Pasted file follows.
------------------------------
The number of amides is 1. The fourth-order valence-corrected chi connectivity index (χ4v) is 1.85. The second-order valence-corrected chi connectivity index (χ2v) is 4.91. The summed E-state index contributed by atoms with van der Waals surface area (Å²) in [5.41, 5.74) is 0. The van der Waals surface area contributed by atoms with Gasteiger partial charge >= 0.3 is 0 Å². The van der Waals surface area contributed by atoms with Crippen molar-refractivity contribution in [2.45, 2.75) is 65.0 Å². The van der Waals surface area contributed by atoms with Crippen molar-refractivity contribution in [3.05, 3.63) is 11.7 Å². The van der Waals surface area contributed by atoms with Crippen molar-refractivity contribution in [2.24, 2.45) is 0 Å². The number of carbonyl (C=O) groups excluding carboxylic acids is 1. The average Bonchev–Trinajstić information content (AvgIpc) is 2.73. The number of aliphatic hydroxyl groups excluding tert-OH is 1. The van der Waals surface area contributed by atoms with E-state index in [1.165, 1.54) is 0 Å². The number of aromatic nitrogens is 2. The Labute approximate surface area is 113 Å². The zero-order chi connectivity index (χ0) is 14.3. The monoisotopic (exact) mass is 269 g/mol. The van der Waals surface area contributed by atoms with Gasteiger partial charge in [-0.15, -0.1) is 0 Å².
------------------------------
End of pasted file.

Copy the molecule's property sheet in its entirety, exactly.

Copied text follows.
The number of amides is 1. The fourth-order valence-corrected chi connectivity index (χ4v) is 1.85. The second-order valence-corrected chi connectivity index (χ2v) is 4.91. The summed E-state index contributed by atoms with van der Waals surface area (Å²) in [5.41, 5.74) is 0. The van der Waals surface area contributed by atoms with Gasteiger partial charge >= 0.3 is 0 Å². The van der Waals surface area contributed by atoms with Crippen molar-refractivity contribution in [2.45, 2.75) is 65.0 Å². The van der Waals surface area contributed by atoms with Crippen molar-refractivity contribution in [3.05, 3.63) is 11.7 Å². The van der Waals surface area contributed by atoms with Crippen molar-refractivity contribution in [2.24, 2.45) is 0 Å². The number of carbonyl (C=O) groups excluding carboxylic acids is 1. The average Bonchev–Trinajstić information content (AvgIpc) is 2.73. The number of aliphatic hydroxyl groups excluding tert-OH is 1. The van der Waals surface area contributed by atoms with E-state index in [1.165, 1.54) is 0 Å². The number of aromatic nitrogens is 2. The Labute approximate surface area is 113 Å². The zero-order chi connectivity index (χ0) is 14.3. The monoisotopic (exact) mass is 269 g/mol. The van der Waals surface area contributed by atoms with Gasteiger partial charge in [-0.15, -0.1) is 0 Å².